Current Oncology Reports

, Volume 12, Issue 5, pp 335–348

Molecular Testing in Lung Cancer: The Time Is Now

Authors

  • Haiying Cheng
    • Division of Hematology/Oncology, New York Presbyterian HospitalColumbia University Medical Center
  • Xunhai Xu
    • Division of Hematology/Oncology, New York Presbyterian HospitalColumbia University Medical Center
  • Daniel B. Costa
    • Division of Hematology/OncologyBeth Israel Deaconess Medical Center
  • Charles A. Powell
    • Division of Pulmonary and Critical Care Medicine, New York Presbyterian HospitalColumbia University Medical Center
    • Division of Hematology/Oncology, New York Presbyterian HospitalColumbia University Medical Center
Article

DOI: 10.1007/s11912-010-0118-z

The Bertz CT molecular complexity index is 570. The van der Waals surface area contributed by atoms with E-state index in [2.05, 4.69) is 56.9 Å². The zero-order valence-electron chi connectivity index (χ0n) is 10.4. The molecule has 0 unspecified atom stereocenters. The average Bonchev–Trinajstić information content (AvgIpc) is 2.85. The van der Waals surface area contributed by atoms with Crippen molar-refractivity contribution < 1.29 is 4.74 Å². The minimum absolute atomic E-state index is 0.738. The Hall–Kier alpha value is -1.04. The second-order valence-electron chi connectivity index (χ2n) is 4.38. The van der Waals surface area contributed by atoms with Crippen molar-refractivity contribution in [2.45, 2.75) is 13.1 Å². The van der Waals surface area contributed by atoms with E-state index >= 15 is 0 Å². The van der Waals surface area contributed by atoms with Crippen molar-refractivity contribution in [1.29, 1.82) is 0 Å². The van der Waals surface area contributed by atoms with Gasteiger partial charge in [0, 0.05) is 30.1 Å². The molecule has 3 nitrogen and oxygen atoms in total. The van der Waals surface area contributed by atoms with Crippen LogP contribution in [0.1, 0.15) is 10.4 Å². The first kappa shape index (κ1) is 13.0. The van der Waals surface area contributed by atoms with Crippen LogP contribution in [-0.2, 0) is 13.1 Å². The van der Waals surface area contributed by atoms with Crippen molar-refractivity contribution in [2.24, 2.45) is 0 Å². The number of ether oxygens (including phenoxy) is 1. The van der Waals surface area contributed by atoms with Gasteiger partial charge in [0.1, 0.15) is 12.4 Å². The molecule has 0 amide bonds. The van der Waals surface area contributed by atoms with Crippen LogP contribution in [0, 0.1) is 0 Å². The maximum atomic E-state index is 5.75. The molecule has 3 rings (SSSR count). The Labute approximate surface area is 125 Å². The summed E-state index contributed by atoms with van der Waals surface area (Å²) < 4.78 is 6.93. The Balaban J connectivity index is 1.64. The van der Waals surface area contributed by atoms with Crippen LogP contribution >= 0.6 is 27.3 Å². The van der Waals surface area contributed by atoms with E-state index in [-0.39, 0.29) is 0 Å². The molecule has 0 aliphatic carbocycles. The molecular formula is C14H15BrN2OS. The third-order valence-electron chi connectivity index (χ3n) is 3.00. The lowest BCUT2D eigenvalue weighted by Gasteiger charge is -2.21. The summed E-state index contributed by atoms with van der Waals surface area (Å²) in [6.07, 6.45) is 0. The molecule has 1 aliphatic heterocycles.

Cite this article as:
Cheng, H., Xu, X., Costa, D.B. et al. Curr Oncol Rep (2010) 12: 335. doi:10.1007/s11912-010-0118-z

Abstract

In the past few years, we have witnessed a revolution in the molecular understanding of non-small cell lung cancer. Major progress has also been made in the clinic, with the introduction of EGFR-targeted and anti-angiogenic therapies. These advances have led to the development of a multitude of commercially available prognostic and predictive biomarkers. In particular, EGFR mutation and EML4/ALK testing have reached clinical validation and are incorporated into current treatment paradigms. This overview will present the scientific background of the biology of the relevant biomarkers and the studies conducted for their clinical validation. The technical challenges and shortcomings of these assays are also discussed. Furthermore, ongoing biomarker-driven clinical studies and the appropriate clinical use of available tests will be reviewed to assist the clinician with the proper incorporation of molecular testing into the routine care of patients with non-small cell lung cancer.

Keywords

Non-small cell lung cancerBiomarkersMolecular testingEGFRKRASEML4/ALK translocation

Copyright information

© Springer Science+Business Media, LLC 2010